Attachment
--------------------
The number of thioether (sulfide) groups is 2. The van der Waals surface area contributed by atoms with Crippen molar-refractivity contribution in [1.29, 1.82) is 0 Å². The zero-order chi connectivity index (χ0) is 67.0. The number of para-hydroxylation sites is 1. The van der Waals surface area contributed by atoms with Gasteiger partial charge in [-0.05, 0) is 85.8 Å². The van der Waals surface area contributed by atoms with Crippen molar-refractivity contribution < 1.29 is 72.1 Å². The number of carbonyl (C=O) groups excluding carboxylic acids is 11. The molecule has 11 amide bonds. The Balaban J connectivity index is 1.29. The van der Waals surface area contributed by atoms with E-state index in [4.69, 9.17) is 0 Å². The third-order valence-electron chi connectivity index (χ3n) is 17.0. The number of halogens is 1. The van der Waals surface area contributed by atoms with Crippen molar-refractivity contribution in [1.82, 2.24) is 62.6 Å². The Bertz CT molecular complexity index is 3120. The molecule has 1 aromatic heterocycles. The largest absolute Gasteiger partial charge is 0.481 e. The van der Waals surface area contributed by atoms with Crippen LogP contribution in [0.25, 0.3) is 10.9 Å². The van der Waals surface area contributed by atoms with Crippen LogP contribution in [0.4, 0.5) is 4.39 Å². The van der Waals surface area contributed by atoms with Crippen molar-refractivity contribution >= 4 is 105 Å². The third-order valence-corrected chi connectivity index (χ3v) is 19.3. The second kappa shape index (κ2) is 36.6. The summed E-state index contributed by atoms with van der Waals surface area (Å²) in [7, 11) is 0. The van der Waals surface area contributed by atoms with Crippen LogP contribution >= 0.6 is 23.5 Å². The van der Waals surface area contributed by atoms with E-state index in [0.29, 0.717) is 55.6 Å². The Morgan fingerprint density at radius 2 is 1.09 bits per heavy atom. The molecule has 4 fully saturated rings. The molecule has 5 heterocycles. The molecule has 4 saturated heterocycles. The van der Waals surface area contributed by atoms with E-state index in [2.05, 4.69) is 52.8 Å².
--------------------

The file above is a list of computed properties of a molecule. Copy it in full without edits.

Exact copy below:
The number of thioether (sulfide) groups is 2. The van der Waals surface area contributed by atoms with Crippen molar-refractivity contribution in [1.29, 1.82) is 0 Å². The zero-order chi connectivity index (χ0) is 67.0. The number of para-hydroxylation sites is 1. The van der Waals surface area contributed by atoms with Gasteiger partial charge in [-0.05, 0) is 85.8 Å². The van der Waals surface area contributed by atoms with Crippen molar-refractivity contribution < 1.29 is 72.1 Å². The number of carbonyl (C=O) groups excluding carboxylic acids is 11. The molecule has 11 amide bonds. The Balaban J connectivity index is 1.29. The van der Waals surface area contributed by atoms with E-state index in [4.69, 9.17) is 0 Å². The third-order valence-electron chi connectivity index (χ3n) is 17.0. The number of halogens is 1. The van der Waals surface area contributed by atoms with Crippen molar-refractivity contribution in [1.82, 2.24) is 62.6 Å². The Bertz CT molecular complexity index is 3120. The molecule has 1 aromatic heterocycles. The largest absolute Gasteiger partial charge is 0.481 e. The van der Waals surface area contributed by atoms with Crippen LogP contribution in [0.25, 0.3) is 10.9 Å². The van der Waals surface area contributed by atoms with Crippen LogP contribution in [0.4, 0.5) is 4.39 Å². The van der Waals surface area contributed by atoms with Crippen molar-refractivity contribution >= 4 is 105 Å². The third-order valence-corrected chi connectivity index (χ3v) is 19.3. The second kappa shape index (κ2) is 36.6. The summed E-state index contributed by atoms with van der Waals surface area (Å²) in [7, 11) is 0. The van der Waals surface area contributed by atoms with Crippen LogP contribution >= 0.6 is 23.5 Å². The van der Waals surface area contributed by atoms with E-state index in [0.29, 0.717) is 55.6 Å². The Morgan fingerprint density at radius 2 is 1.09 bits per heavy atom. The molecule has 4 fully saturated rings. The molecule has 5 heterocycles. The molecule has 4 saturated heterocycles. The van der Waals surface area contributed by atoms with E-state index in [2.05, 4.69) is 52.8 Å².